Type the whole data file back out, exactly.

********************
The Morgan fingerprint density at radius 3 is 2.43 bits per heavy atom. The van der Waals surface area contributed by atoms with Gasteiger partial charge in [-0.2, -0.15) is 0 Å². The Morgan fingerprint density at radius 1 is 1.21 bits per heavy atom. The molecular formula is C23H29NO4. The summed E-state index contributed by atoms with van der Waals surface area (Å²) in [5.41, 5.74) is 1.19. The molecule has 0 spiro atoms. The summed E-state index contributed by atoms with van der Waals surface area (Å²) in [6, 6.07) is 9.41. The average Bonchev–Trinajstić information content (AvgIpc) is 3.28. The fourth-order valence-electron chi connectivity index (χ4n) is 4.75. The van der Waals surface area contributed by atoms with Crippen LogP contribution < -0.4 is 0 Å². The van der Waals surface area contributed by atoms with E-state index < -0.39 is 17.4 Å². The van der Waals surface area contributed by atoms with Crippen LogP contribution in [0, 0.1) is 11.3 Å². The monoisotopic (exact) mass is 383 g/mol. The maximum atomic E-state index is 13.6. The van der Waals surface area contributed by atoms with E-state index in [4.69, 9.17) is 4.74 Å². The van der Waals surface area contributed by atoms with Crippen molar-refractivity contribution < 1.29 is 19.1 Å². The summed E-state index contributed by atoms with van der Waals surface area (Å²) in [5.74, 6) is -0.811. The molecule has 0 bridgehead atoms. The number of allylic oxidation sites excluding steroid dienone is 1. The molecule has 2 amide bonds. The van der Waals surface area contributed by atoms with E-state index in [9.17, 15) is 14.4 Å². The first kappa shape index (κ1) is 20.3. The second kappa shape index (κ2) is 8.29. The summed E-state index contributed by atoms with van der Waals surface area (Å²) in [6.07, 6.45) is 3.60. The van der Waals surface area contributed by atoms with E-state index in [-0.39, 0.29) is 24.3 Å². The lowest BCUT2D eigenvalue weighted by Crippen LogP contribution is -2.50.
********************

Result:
The Morgan fingerprint density at radius 3 is 2.43 bits per heavy atom. The van der Waals surface area contributed by atoms with Gasteiger partial charge in [-0.2, -0.15) is 0 Å². The Morgan fingerprint density at radius 1 is 1.21 bits per heavy atom. The molecular formula is C23H29NO4. The summed E-state index contributed by atoms with van der Waals surface area (Å²) in [5.41, 5.74) is 1.19. The molecule has 0 spiro atoms. The summed E-state index contributed by atoms with van der Waals surface area (Å²) in [6, 6.07) is 9.41. The average Bonchev–Trinajstić information content (AvgIpc) is 3.28. The fourth-order valence-electron chi connectivity index (χ4n) is 4.75. The van der Waals surface area contributed by atoms with Crippen LogP contribution < -0.4 is 0 Å². The van der Waals surface area contributed by atoms with E-state index < -0.39 is 17.4 Å². The van der Waals surface area contributed by atoms with Crippen LogP contribution in [0, 0.1) is 11.3 Å². The monoisotopic (exact) mass is 383 g/mol. The maximum atomic E-state index is 13.6. The van der Waals surface area contributed by atoms with E-state index in [4.69, 9.17) is 4.74 Å². The van der Waals surface area contributed by atoms with Crippen molar-refractivity contribution < 1.29 is 19.1 Å². The summed E-state index contributed by atoms with van der Waals surface area (Å²) in [5.74, 6) is -0.811. The molecule has 0 bridgehead atoms. The number of allylic oxidation sites excluding steroid dienone is 1. The molecule has 2 amide bonds. The van der Waals surface area contributed by atoms with E-state index in [9.17, 15) is 14.4 Å². The first kappa shape index (κ1) is 20.3. The second kappa shape index (κ2) is 8.29. The summed E-state index contributed by atoms with van der Waals surface area (Å²) in [6.07, 6.45) is 3.60. The van der Waals surface area contributed by atoms with E-state index in [-0.39, 0.29) is 24.3 Å². The lowest BCUT2D eigenvalue weighted by Crippen LogP contribution is -2.50.